For many, St. John Paul II is a model pastor for our age. So many priests of our day have looked up to him in admiration. Some have discovered their vocation, in part, thanks to his influence. Then there’s the JPII generation or JPII Catholics. And his canonization confirms this devotion to the man the crowds greeted with a “JPII, we love you!” It’s natural to wonder, How did he become such a great and beloved pastor?
Of course, many things came together to make it happen. I just want to focus on one. It’s something that gives us a window into the soul of Karol Wojtyla as he was a young man preparing for the priesthood, and it can help all of us develop a pastoral heart, the heart of the Good Shepherd.
John Paul II wrote a “Meditation on Givenness” in 1994, which was published a year after his death. In it, he recounts his state of soul as he prepared for the priesthood. He goes on at some length as he says, “I was aware that my vocation to the priesthood would put many people in my path, and that God would entrust each one of them in some special way to me: giving them to me and tasking me with them. It was then that the great need of Marian entrustment was born within me—that need which is encapsulated in the call: Totus Tuus.
“These words, first and foremost, are not so much a declaration, as a plea that I do not succumb to any desire, however subtly camouflaged. They are a prayer that I remain pure, and thus transparent to God and to men. I pray that my vision, hearing, and intellect remain pure. Totus Tuus: they all should be at the service of revealing the beauty God has given to man…Totus Tuus. All yours. Yes. We must ourselves be a total gift, a disinterested, sincere gift in order to recognize, in every man, the gift that he is, to thank the Giver for the gift of the human person” (Communio 2014, p 882).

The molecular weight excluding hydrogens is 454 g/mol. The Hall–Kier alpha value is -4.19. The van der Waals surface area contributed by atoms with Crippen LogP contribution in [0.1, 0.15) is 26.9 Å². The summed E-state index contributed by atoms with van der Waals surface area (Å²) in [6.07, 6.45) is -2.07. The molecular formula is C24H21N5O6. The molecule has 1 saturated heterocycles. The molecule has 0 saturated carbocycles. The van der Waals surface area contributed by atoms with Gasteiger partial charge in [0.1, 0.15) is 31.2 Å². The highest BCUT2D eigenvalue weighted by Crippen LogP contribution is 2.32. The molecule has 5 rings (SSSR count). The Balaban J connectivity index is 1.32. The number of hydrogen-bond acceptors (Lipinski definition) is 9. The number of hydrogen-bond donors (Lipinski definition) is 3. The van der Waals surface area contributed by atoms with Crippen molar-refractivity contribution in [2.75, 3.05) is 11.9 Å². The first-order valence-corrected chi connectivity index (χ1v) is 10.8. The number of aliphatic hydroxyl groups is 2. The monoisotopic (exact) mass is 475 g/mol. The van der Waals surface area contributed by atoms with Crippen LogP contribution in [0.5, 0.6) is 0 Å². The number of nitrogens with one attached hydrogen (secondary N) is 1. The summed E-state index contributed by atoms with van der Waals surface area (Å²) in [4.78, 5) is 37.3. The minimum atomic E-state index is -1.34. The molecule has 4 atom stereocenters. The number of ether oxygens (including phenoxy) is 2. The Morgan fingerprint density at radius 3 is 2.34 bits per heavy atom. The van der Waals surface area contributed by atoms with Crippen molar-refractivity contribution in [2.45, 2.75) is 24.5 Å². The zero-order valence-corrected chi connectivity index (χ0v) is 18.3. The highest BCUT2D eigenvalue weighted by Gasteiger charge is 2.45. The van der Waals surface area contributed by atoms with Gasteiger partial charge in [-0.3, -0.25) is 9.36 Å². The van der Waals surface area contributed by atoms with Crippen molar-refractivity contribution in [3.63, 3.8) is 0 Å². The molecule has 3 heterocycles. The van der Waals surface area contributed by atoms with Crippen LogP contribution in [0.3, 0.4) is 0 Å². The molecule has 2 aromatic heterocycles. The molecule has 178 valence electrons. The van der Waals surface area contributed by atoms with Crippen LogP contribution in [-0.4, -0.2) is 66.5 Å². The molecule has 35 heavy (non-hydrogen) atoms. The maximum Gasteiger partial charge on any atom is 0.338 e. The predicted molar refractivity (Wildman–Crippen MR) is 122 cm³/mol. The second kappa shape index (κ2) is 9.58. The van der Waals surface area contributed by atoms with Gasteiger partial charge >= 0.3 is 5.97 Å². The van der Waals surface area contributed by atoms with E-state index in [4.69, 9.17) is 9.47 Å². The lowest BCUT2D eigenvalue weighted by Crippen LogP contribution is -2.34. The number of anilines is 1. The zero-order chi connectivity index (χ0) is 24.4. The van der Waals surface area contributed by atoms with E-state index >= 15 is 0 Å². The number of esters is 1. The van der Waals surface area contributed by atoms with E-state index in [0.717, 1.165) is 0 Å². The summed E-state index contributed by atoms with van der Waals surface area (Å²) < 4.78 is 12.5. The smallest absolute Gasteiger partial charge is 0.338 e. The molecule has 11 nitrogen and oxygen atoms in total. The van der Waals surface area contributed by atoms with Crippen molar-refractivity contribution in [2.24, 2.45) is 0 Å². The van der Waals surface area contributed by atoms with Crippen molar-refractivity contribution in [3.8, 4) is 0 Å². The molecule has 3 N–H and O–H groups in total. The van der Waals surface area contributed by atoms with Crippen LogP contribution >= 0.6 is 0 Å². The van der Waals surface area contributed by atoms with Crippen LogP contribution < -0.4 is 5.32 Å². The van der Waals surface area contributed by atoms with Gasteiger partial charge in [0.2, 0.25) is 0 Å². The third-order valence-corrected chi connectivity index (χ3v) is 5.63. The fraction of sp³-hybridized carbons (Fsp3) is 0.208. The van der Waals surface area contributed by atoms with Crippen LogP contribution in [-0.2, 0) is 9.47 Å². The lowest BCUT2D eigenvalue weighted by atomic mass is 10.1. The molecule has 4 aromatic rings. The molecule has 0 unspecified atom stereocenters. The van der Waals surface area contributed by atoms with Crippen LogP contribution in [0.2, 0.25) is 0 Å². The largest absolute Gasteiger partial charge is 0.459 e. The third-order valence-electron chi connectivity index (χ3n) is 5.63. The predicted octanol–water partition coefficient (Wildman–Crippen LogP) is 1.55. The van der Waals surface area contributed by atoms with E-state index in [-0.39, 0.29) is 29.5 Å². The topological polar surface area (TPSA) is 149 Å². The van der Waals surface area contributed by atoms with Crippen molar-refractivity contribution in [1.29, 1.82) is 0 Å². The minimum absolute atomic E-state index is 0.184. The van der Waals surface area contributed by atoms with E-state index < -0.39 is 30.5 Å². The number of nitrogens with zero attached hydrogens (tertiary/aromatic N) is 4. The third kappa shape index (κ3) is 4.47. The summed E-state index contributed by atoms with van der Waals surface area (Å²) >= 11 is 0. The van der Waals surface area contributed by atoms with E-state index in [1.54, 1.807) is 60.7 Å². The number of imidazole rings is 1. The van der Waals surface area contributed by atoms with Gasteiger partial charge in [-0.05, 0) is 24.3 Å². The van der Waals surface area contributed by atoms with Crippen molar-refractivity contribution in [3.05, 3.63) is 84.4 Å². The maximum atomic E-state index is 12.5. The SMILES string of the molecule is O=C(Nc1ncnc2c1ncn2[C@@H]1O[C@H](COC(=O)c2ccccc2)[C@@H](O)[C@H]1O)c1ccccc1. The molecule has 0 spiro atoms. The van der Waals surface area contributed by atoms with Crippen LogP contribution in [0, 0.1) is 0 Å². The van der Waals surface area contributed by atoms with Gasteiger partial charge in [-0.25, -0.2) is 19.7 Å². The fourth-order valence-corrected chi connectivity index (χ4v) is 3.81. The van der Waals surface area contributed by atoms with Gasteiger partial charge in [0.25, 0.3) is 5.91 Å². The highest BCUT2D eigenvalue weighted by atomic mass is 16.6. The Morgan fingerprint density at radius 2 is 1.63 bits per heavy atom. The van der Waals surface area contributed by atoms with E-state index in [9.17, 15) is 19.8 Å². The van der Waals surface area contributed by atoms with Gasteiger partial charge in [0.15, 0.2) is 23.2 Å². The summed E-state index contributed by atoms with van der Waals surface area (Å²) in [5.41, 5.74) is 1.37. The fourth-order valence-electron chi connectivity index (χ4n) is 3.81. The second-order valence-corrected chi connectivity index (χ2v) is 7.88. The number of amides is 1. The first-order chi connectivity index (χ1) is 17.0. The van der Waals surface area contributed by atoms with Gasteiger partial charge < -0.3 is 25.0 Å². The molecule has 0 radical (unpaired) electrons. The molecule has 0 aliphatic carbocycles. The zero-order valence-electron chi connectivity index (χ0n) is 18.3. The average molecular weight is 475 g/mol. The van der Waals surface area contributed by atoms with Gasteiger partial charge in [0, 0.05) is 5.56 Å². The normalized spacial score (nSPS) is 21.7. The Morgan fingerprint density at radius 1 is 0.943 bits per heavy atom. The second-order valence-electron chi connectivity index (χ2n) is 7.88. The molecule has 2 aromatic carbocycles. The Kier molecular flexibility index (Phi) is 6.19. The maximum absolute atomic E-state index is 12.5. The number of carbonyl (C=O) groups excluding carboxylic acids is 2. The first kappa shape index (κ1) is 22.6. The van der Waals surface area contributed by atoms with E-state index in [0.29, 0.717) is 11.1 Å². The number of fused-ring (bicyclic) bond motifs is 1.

Part of this is rather surprising. We all know how important the Totus Tuus Marian consecration was to JP II. But what’s striking here is what he identifies as the most pressing reason for him to make this total entrustment to our Lady. He wants to be sure in ministry that he truly receives others as a gift. He wants to receive those he ministers to adequately as the gift that they truly are, placed in his path by God.
Again in his words, “I was aware that my vocation to the priesthood would put many people in my path, and that God would entrust each one of them in some special way to me: giving them to me and tasking me with them. It was then that the great need of Marian entrustment was born within me—that need which is encapsulated in the call: Totus Tuus.”
So that’s some insight into the soul of Karol Wojtyla as he was preparing for the priesthood. His heart was being formed after the Good Shepherd’s own heart: to receive the people he ministered to as a gift given to him by God. And it showed in his demeanor as pastor, did it not? In his deep joy and steady enthusiasm.
The pastoral ministry was not so much an obligation to be carried out, though it is that too. It’s not so much heroic virtue in the service of others, though that too is called for. It’s not so much sacrificial altruism, though selfless sacrifice is part of it. On the deepest level, for JPII, the pastoral ministry was the receiving of “the other” as a gift, receiving the people he ministered to as a gift he was then tasked with. As he says, God “giving them to me and tasking me with them.”
And it’s not so far-fetched. I have a friend who just finished a degree and has begun teaching. In a casual email, he wrote these words to me, “I am grateful for the students. They are truly a gift. And I thank God I can feel the gift they are.” That’s nice, huh? Now, shortly after this, the same friend was telling me how much work it is. Teaching is hard work. But that doesn’t negate his earlier words about the gift.
So that’s the call of JPII’s pastoral heart: to see the students of the class you teach as a gift God has entrusted you with. To see the people of the parish you’re assigned to as a gift. To see the person knocking at your door as a gift God is giving you and tasking you with. That’s what was in the heart of JPII, a model pastor.
In the end, part of God’s overflowing goodness is the “dignity of secondary causality”: to give us a share in His work, through our ministering to others. It’s part of God’s overflowing goodness. And as our Gospel tells us, the Lord himself girds himself and ministers to us—hopefully on the Last Day but even now, every day, in the Eucharist.
This post was originally published on Uppergarden.org and is reprinted here with permission.